Local bodies: No polls in urban Islamabad till MPs change rules

SC told capital’s local government law only covers rural areas, amendments would be needed.

Waqas Naeem July 23, 2013
SC told capital’s local government law only covers rural areas, amendments would be needed. PHOTO: ONLINE


Urban residents of the federal capital will not have local government representation until the federal legislature amends the city’s law for local bodies.

The scope of the Capital Territory Local Government Ordinance 1979, which is currently applicable in Islamabad, is limited only to the capital’s rural areas, Islamabad Chief Commissioner Jawad Paul told The Express Tribune.

“Section 1, subsection 2, of the ordinance says it only extends to the rural areas of Islamabad,” Paul said.

During a case hearing on July 17, the Supreme Court had asked the ICT administration, through the Deputy Attorney General, to ensure that local bodies’ elections are held in both urban and rural areas. The apex court’s remarks came after the ICT administration had assured the court it was ready to hold elections in Islamabad’s rural areas.

On Monday, the Supreme Court, which has been pursuing the federal and provincial governments along with the ICT Administration to hold local government elections by September, was told that an amendment was required to hold elections in urban Islamabad.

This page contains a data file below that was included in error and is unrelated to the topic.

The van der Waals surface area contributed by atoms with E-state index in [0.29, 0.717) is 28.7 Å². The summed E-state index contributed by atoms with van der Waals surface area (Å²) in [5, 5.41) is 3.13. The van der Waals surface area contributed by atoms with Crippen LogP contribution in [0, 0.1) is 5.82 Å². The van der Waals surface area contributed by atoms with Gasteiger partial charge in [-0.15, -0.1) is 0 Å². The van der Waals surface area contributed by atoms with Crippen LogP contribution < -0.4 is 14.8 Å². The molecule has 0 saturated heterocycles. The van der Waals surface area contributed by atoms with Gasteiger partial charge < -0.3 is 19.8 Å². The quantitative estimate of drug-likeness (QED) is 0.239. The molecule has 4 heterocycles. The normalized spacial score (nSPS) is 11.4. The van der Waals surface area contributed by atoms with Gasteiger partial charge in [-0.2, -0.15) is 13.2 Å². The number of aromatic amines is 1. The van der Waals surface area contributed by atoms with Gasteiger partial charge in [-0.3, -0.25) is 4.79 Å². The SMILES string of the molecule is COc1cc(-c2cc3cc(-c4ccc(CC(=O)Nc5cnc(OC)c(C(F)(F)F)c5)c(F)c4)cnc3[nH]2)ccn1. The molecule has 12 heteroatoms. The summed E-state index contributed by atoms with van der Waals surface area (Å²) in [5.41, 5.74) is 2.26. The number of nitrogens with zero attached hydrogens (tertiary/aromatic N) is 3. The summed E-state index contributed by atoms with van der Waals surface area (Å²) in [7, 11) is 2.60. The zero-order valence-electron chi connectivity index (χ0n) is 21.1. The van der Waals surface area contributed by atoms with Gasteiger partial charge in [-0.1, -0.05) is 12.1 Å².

Paul said the ICT Administration had submitted a report to the Supreme Court clarifying that the existing ordinance does not allow local government elections to be held in urban areas.

“We would be happy to hold elections in the rural areas whenever the government tells us to,” he said. “But the law must be amended by the legislature if urban areas are to be included.”

He said the ICT administration would be willing to assist parliament, but the initiative must come from the elected representatives.

In October 2012, the Islamabad High Court (IHC) had also ordered the government to hold local government elections within six months. The deadline passed in April, but elections have still not been held, violating the court’s order. Paul — who was made chief commissioner in late April — said he could not comment on why the previous administration had followed the order. But he said the change of government in March and the subsequent interim government and general elections might have factored in the delay.

The IHC noted in October that local governments allow people at grassroots level to resolve their own problems.

Under the Capital Territory Local Government Ordinance 1979, Islamabad’s rural areas are divided into 12 union councils.

Published in The Express Tribune, July 23rd, 2013.


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